But you,” he said—“my dear Kemp! You're in a devil of a scrape! They'll have a warrant out against you under the Black Act. I know the gentry.”
“Oh, he won't mind," Williams struck in, “I know him; he's a trump. Afraid of nothing."
David Macdonald made a movement of his head that did duty for an ominous shake:
“ It's a devil of a mess," he said. But I'll touch them up. Why did you hit Topnambo? He's the spitefullest beast in the island. They'll make it out high treason. They are capable of sending you home on this charge."
“Oh, never say die.” Williams turned to me, Come dine with
me on board at Kingston to-morrow night. If there's any fuss I'll see what I can do. Or you can take a trip with me to Havana till it blows over. My old woman's on board.” His face fell. But there, you'll get round her. I'll see you through.”
They drank some sangaree and became noisy. I wasn't very happy; there was much truth in what David Macdonald had said. Topnambo would certainly do his best to have me in jail—to make an example of me as a Separationist to please the admiral and the Duke of Manchester. Under the spell of his liquor Williams became more and more pressing with his offers of help.
“It's the devil that my missus should be on board, just this trip. But hang it! come and dine with me. I'll get some of the Kingston men—the regular hot men—to stand up for you. They will when they hear the tale."
There was a certain amount of sense in what he said. If warrants were out against me, he or some of the Kingston merchants whom he knew, and who had no cause to love the admiral, might help me a good deal.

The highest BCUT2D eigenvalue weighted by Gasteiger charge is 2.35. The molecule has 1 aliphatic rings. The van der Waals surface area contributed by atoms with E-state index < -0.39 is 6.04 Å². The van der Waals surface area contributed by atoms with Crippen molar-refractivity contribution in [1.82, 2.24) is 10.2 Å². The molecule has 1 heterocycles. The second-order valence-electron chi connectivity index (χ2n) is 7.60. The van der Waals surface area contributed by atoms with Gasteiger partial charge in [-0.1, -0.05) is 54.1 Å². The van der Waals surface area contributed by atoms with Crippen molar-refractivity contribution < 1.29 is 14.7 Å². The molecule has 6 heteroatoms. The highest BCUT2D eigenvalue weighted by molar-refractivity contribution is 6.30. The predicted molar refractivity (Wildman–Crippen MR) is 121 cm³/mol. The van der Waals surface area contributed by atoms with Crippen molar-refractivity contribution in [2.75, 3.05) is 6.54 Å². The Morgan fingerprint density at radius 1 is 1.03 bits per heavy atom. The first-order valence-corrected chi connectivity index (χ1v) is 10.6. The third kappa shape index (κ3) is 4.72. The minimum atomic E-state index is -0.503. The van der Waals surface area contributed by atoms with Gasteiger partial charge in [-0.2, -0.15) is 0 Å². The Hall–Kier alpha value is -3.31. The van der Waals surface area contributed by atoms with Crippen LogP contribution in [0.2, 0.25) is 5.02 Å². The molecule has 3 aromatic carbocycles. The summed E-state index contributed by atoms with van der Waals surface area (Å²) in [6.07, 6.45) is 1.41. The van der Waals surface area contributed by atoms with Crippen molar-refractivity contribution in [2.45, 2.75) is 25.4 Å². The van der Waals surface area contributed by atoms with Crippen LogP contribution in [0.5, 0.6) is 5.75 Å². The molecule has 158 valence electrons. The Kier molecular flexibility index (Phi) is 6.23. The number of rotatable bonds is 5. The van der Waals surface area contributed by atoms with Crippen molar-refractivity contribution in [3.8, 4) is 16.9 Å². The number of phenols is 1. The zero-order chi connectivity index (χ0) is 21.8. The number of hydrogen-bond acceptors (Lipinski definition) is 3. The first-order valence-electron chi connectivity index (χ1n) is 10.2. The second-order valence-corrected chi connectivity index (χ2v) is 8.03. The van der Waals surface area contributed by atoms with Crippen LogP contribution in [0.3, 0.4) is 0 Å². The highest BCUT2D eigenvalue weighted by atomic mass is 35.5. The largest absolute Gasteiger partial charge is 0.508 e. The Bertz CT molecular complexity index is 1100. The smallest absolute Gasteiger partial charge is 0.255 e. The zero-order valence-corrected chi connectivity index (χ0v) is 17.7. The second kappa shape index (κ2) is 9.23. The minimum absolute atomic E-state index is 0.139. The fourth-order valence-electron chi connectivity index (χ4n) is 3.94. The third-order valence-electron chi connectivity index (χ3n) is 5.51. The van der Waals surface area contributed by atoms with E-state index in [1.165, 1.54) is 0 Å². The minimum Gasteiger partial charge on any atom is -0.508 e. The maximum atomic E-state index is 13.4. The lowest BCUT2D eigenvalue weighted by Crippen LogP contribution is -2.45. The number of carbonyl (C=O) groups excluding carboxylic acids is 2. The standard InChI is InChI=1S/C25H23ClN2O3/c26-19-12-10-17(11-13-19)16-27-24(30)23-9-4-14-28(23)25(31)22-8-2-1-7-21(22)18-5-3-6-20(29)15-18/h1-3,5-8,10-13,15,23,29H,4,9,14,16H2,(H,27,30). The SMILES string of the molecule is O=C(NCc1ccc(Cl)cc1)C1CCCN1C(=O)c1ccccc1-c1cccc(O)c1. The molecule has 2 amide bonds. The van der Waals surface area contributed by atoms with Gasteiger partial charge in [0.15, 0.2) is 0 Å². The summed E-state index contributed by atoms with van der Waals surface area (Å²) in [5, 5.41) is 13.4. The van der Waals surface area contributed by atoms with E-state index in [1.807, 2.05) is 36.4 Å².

Accordingly, I did go down to Kingston. It happened to be the day when the seven pirates were hanged at Port Royal Point. I had never seen a hanging, and a man who hadn't was rare in those days. I wanted to keep out of the way, but it was impossible to get a boatman to row me off to the Lion. They were all dying to see the show, and, half curious, half reluctant, I let myself drift with the crowd.
The gallows themselves stood high enough to be seen—a long very stout beam supported by posts at each end.
There was a blazing sun, and the crowd pushed and shouted and craned its thousands of heads every time one heard the cry of “Here they come, for an hour or so. There was a very limpid sky, a very limpid sea, a scattering of shipping gliding up and down, and the very silent hills a long way away. There was a large flavor of Spaniards among the crowd. I got into the middle of a knot of them, jammed against the wheels of one of the carriages, standing, hands down, on tiptoe, staring at the long scaffold. There were a great many false alarms, sudden outcries, hushing again rather slowly. In between I could hear someone behind me talk Spanish to the occupants of the carriage. I thought the voice was
Ramon's, but I could not turn, and the people in the carriage answered in French, I thought. A man was shouting “Cool Drinks ” on the other side of them.
Finally, there was a roar, an irresistible swaying, a rattle of musket ramrods, a rhythm of marching feet, and the grating of heavy iron-bound wheels. Seven men appeared in sight above the heads, clinging to each other for support, and being drawn slowly along. The little worsted balls on the infantry shakos bobbed all round their feet. They were a sorry-looking group, those pirates; very wild-eyed, very ragged, dust-stained, weather-beaten, begrimed till they had the color of unpolished mahogany. Clinging still to each other as they stood beneath the dangling ropes of the long beam, they had the appearance of a group of statuary to förlorn misery. Festoons of chains completed the “composition.”